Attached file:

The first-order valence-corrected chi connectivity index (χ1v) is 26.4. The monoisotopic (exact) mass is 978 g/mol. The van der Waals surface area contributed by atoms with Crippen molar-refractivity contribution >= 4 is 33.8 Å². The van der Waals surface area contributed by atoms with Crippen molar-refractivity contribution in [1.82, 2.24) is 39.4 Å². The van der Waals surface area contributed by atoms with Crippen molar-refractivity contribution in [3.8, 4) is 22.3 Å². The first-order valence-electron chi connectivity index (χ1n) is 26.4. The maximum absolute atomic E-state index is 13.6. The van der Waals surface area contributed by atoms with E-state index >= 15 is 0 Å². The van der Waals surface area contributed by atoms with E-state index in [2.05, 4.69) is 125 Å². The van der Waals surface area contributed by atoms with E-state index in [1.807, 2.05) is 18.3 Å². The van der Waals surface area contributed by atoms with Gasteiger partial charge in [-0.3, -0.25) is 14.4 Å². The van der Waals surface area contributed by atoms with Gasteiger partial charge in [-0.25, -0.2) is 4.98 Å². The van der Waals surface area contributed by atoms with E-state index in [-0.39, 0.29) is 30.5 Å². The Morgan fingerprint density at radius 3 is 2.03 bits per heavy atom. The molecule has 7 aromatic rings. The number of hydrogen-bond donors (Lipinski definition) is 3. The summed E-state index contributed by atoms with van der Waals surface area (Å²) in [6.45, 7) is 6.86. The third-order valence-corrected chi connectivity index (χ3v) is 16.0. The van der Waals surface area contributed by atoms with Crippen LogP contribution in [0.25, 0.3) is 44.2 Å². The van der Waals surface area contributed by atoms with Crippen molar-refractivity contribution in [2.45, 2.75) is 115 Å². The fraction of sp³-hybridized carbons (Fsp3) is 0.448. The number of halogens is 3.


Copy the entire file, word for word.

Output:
The first-order valence-corrected chi connectivity index (χ1v) is 26.4. The monoisotopic (exact) mass is 978 g/mol. The van der Waals surface area contributed by atoms with Crippen molar-refractivity contribution >= 4 is 33.8 Å². The van der Waals surface area contributed by atoms with Crippen molar-refractivity contribution in [1.82, 2.24) is 39.4 Å². The van der Waals surface area contributed by atoms with Crippen molar-refractivity contribution in [3.8, 4) is 22.3 Å². The first-order valence-electron chi connectivity index (χ1n) is 26.4. The maximum absolute atomic E-state index is 13.6. The van der Waals surface area contributed by atoms with E-state index >= 15 is 0 Å². The van der Waals surface area contributed by atoms with E-state index in [2.05, 4.69) is 125 Å². The van der Waals surface area contributed by atoms with E-state index in [1.807, 2.05) is 18.3 Å². The van der Waals surface area contributed by atoms with Gasteiger partial charge in [-0.3, -0.25) is 14.4 Å². The van der Waals surface area contributed by atoms with Gasteiger partial charge in [-0.25, -0.2) is 4.98 Å². The van der Waals surface area contributed by atoms with E-state index in [-0.39, 0.29) is 30.5 Å². The Morgan fingerprint density at radius 3 is 2.03 bits per heavy atom. The molecule has 7 aromatic rings. The number of hydrogen-bond donors (Lipinski definition) is 3. The summed E-state index contributed by atoms with van der Waals surface area (Å²) in [6.45, 7) is 6.86. The third-order valence-corrected chi connectivity index (χ3v) is 16.0. The van der Waals surface area contributed by atoms with Crippen LogP contribution in [0.25, 0.3) is 44.2 Å². The van der Waals surface area contributed by atoms with Crippen molar-refractivity contribution in [2.45, 2.75) is 115 Å². The fraction of sp³-hybridized carbons (Fsp3) is 0.448. The number of halogens is 3.